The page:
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Sonny Terry & Brownie McGhee — Live from the Ash Grove

It doesn’t take much. By the time the first verse of the first song arrives—12 seconds into “Trouble in Mind”—they’ve already hooked you. But that has always been the case with this ultra-infectious duo: Let harpist Sonny Terry and guitarist Brownie McGhee even perform something as mundane as a grocery list or a stack of junk mail, and you’d be swept up by their innate good time. Because when the blues just need to take a break from all the heaviness for a bit, they request Sonny and Brownie to lodge their complaints.


By 1973, when this spirited Los Angeles evening inside the Ash Grove club lit off, their brand of country blues had been hooking listeners since 1941, when the two first joined forces. And all done without smoke and mirrors or flashy theatrics. Nothing more than, simply, a bare harmonica, an unplugged guitar, and a boatload of highly electrifying chemistry between a pair of natural-born charmers.


And all due to a simple twist of fate. You see, Terry’s first six-stringed partner was the similarly sightless Blind Boy Fuller. If you rifle through Fuller’s prewar records, that’s a 20some-year-old Sonny huffing and puffing behind 1938’s “Georgia Ham Mama” and 1940’s far rowdier “Bus Rider Blues.” McGhee likewise crossed paths with the Piedmont fingerpicker (and, in turn, his harpist). But instead of making records with him, Brownie absorbed enough immaculate technique to get momentarily dubbed Blind Boy Fuller No. 2. Then, Fuller’s premature death enabled Sonny and Brownie to forge their own musical partnership and hit the road to stardom. They never looked back.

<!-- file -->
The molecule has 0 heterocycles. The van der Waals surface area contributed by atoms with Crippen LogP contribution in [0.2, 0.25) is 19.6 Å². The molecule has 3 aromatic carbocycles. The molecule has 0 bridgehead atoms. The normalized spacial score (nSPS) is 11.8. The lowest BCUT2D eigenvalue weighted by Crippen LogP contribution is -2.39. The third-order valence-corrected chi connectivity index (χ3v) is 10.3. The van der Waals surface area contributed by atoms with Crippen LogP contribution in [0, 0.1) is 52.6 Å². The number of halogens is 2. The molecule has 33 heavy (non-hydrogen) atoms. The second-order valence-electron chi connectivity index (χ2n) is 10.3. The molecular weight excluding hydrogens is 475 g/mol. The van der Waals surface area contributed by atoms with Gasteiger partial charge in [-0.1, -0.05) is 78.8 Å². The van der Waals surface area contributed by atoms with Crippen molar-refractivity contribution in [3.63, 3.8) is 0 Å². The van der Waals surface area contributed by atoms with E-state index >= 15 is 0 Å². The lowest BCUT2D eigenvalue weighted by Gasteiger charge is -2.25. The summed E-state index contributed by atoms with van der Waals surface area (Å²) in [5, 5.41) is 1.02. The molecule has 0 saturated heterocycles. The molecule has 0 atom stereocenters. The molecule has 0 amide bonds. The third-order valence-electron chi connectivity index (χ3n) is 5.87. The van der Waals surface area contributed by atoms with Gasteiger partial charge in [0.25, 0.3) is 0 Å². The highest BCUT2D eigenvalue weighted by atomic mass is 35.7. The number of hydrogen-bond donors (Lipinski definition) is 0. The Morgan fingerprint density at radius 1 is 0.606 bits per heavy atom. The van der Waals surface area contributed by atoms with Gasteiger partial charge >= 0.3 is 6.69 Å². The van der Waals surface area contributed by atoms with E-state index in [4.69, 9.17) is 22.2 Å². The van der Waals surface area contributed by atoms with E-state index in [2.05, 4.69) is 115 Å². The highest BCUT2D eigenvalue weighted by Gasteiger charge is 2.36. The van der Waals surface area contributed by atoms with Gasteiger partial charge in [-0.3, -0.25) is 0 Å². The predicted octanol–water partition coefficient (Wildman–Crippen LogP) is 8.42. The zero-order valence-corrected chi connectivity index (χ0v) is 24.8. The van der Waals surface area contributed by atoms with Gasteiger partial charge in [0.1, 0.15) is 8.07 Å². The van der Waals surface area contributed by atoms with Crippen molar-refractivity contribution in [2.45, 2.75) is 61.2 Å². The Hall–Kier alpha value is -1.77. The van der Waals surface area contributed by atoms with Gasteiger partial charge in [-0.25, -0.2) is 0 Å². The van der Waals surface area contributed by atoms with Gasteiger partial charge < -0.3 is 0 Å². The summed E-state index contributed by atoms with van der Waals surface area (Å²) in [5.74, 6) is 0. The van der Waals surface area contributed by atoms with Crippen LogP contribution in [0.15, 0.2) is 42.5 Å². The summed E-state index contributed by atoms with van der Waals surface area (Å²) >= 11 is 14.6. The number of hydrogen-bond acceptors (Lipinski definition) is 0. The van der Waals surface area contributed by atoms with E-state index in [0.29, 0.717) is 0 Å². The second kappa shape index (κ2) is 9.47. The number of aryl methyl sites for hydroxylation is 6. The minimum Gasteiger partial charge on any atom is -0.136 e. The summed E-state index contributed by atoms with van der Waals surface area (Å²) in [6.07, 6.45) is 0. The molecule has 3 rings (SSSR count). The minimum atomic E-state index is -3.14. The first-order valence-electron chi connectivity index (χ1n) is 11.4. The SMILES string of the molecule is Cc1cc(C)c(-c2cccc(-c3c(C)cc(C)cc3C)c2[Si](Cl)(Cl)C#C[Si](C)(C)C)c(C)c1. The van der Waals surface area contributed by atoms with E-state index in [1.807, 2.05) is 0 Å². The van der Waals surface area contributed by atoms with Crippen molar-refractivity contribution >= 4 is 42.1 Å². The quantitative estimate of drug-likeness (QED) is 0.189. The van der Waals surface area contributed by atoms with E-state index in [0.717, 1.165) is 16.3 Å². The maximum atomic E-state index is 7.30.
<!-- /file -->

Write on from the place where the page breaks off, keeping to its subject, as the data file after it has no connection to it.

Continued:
Their onstage telepathy is in full swing here. Take “Midnight Special” or “Packin’ Up Gettin’ Ready to Go.” While both songs gallop along at a good clip, lead vocals get passed around, seconded, and prodded in between jointly swarmed choruses. Terry has the burred voice; McGhee, the burnished one. To up the excitement, Terry sporadically fires off yelps that spike high into the sky like bottle rockets.


However, his main means of flying around the room comes from that harmonica squalling behind cupped hands, flush with the level of downhome wizardry to rival the urban flipside of Little Walter’s attack. “Blowin’ the Fuses” may shine with tactics galore, yet “Hootin’ the Blues” stands as the feat of lung capacity by alternately blending harping and hollering into one continuous stream. Whooping it up, to use Sonny’s lingo. Brownie, for his part, was the consummate East Coast guitarist. Crisp, clean, springy lines march along the bite-sized wisdom tucked into “My Father’s Word” just as proficiently as with the saucy innuendo heating “(I Gotta Look) Up Under Your Hood.”


Somehow, this performance (boosted by “C’mon If You’re Comin’,” an impeccable rag with a wicked little shimmy, plus another bonus track from an Ash Grove show in 1965) has remained unheard. Now, all these years later, Live from the Ash Grove still sounds incredibly fresh. Credit some of that to the bright fidelity, courtesy of Heider Studios’ recording expertise (Santana’s Abraxas; the Grateful Dead’s American Beauty; Crosby, Stills, Nash & Young’s Déjà Vu). Some to the euphoria of live music. But the bulk hails from ageless acoustic music made all the more vibrant from the two particular men making it.


These 40 minutes and 44 seconds with Sonny and Brownie are an irresistible, loose-limbed joy.


Label: Liberation Hall

Release Date: 6/21/24

Artist Website:


Reviewed by Dennis Rozanski

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